Antarctica Day 19 – Antarctic Peninsula Day 3: Wilhelmina Bay

By 06:00 we had begun navigating through the scenic waters of Wilhelmina Bay, accompanied by a couple of humpback whales. The scenery here was amazing – crystal clear waters with small bits of ice floating, icebergs (some of which you could see what was below the surface too), mountainous glaciers and ice sheets. Everywhere you looked you could see reflections in the water, with the occasional ripple distorting the image.

Wilhelmina Bay

Due to such good weather our planned excursion ashore to Portal Point was cancelled in favour of a zodiac cruise around icebergs. I would have liked to have stepped foot onto the Antarctic continent one last time though.

As soon as we set out in the zodiac it started to rain, so we were cautious about when we were using our cameras. To start with we headed in the direction of a female Humpback Whale and her calf, though after a while they started to change behaviour so we stopped following to avoid agitating them further.

For a while after this we cruised around large icebergs and even saw a small one with Antarctic Terns on it. Not long after we decided to see what else could be found and headed off in the opposite direction. Whilst passing the mainland a large piece of ice broke off; as it hit the water the sound of the ice cracking could be heard.

Continuing on with the cruise we encountered a pair of sleeping Humpback Whales. After watching them for a while with the engine off they awoke and we followed them for a time as they headed towards the boat. They then abruptly seemed to fall asleep once more so again we went off looking elsewhere.

Crabeater Seal

On one ice flow we found a Crabeater Seal that was resting there. We couldn’t get that close so it was difficult to see it clearly with the ice formations obscuring it. You could tell it looked quite different to the seals we’d seen previously. Contrary to it’s name, the Crabeater Seal does not eat crabs – there are no crabs in Antarctica!

From there we headed to a small piece of land a few metres across, and got off the boat. Our method of going ashore was to basically ram the zodiac into the land. Once I got to the peak of the island I took a step to one side and disappeared down a crevice that had been covered in snow. It took quite some effort to get back out, but fortunately I’d stopped myself falling any further than my waist. I guess you could say it adds to the experience, and I did find it amusing once I’d gotten out.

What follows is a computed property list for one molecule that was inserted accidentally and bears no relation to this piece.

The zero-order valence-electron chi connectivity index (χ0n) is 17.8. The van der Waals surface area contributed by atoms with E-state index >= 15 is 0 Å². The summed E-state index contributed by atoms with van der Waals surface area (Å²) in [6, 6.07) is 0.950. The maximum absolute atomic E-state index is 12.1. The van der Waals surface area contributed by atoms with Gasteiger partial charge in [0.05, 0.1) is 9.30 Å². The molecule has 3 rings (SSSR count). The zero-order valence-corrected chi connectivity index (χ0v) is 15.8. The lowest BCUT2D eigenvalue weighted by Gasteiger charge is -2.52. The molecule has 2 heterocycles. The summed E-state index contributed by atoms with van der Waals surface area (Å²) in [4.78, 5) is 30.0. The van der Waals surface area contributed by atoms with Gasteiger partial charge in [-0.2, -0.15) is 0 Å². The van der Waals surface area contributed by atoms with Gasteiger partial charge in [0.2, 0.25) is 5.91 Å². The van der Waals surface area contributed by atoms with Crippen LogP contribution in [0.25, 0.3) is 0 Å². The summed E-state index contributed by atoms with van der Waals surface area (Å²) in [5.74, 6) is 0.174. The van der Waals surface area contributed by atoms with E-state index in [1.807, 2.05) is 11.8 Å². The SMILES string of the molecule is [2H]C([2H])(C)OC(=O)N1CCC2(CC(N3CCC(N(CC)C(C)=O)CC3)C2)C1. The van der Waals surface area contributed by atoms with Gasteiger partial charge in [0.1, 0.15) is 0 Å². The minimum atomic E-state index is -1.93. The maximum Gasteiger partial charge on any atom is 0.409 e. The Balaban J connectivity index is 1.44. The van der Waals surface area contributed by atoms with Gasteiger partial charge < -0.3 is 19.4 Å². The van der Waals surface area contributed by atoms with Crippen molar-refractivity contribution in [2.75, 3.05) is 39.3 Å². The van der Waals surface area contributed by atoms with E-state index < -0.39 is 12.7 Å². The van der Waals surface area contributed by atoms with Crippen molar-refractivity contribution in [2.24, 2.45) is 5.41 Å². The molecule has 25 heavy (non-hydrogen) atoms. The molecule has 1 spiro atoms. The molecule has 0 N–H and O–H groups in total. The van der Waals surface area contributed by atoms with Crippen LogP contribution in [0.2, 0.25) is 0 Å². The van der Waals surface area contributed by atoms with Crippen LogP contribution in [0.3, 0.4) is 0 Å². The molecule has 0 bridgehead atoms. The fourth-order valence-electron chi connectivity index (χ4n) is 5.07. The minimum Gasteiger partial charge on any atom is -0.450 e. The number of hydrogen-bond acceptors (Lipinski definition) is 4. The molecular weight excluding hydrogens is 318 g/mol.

By the time I’d gotten out, another boat from our group had landed on the other side of the island – this soon triggered a snowball fight between the people from the two different boats. With one hand I protected my camera whilst with the other I threw snowballs back. Only once did I come close to being hit, but I smashed the snowball with my hand before it hit me and then returned the favour with a well-placed shot.

Imperial Shag

Having technically stood on Antarctica once more we got back into the zodiac and headed back to the ship for the last time. Our time in Antarctica may have been coming to an end, but the adventure was not yet over. We would still have the Drakes Passage to cross on the return journey.

Before lunch we crossed the Gerlache Strait, an area named after the Belgian expedition leader Adrien de Gerlache, the very first expedition to stay in Antarctica over winter. Not long after lunch we’d crossed the Schollaert Channel into Dallman Bay, and then onward into the Southern Ocean. The snow had continued all this time and showed no sign of stopping.

In the afternoon there was a lecture on the tube-nosed birds of the Southern Ocean. By this time we were in the open ocean so the sea was a bit rougher. It was amusing to watch chairs slide from one side of the room to the other as the ornithologist spoke. This lecture did however overrun by at least 15 minutes.

There was then a short recap for Antarctica to discuss the Weddell Seal, the formation of lenticular clouds, and an amusing bit about a science paper discussing the pressure required when penguins defecate.

For the first time this trip I wasn’t too keen on any of what was on offer for dinner so left the dining room early and decided to get some sleep.

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